Comfort as a basic need in hospitalized patients in Iran: a hermeneutic phenomenology study
Article first published online: 7 AUG 2009
© 2009 The Authors. Journal compilation © 2009 Blackwell Publishing Ltd
Journal of Advanced Nursing
Volume 65, Issue 9, pages 1891–1898, September 2009
How to Cite
Yousefi, H., Abedi, H. A., Yarmohammadian, M. H. and Elliott, D. (2009), Comfort as a basic need in hospitalized patients in Iran: a hermeneutic phenomenology study. Journal of Advanced Nursing, 65: 1891–1898. doi: 10.1111/j.1365-2648.2009.05026.x
- Issue published online: 7 AUG 2009
- Article first published online: 7 AUG 2009
- Accepted for publication 6 March 2009
- basic need;
- holistic care;
- hospitalized patients;
Title. Comfort as a basic need in hospitalized patients in Iran: a hermeneutic phenomenology study.
Aim. This paper is a report of a study conducted to explore the comfort experiences of hospitalized patients during their admission to medical–surgical wards in an Iranian hospital.
Background. Comfort has various definitions, ranging from a basic human need, to a process, function or an outcome of nursing. As comfort is a substantive need throughout life in health and illness, providing comfort is a major function and challenge for holistic nursing care.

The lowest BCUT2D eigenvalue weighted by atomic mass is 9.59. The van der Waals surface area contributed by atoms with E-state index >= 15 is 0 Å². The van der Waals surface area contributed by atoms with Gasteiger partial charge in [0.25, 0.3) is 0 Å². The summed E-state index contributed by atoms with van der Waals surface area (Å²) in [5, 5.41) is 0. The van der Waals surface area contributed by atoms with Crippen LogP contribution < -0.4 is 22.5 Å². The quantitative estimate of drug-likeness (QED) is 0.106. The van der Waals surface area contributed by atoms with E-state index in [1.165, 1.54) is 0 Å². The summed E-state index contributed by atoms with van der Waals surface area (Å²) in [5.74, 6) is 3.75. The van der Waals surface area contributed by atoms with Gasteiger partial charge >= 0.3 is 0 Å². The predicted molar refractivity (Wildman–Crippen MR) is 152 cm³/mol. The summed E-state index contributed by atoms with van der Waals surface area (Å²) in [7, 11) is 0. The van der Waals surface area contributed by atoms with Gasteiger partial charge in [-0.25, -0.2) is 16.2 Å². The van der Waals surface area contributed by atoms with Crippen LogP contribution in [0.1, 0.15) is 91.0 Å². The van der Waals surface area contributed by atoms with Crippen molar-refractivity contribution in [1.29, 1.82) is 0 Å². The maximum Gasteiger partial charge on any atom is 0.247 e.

Method. This hermeneutic phenomenological study was conducted between July 2006 and April 2007 in six medical–surgical wards of one of a university hospital in Iran. Data were generated with 22 participants (16 hospitalized patients and six nurses), using in-depth interviews to capture their detailed experiences of comfort. Analysis based on the framework of Diekelmann enabled data interpretation and elaboration of shared themes.
Findings. One constitutive pattern, ‘Comfort: a need of hospitalized patients’ and four related themes – A friend in hospital, Relief of suffering within a calm environment, Seeking God, and Presence among family – were identified in the data.
Conclusion. These findings offer unique insight for planning and implementing appropriate clinical practices in Iran, especially in caring for Muslim patients. Two major implications are to: (1) consider comfort criteria during nursing assessment and planning of care during a patient’s hospitalization and (2) note that Shiite people in particular are more comfortable and feel better when they are able to follow their religious principles.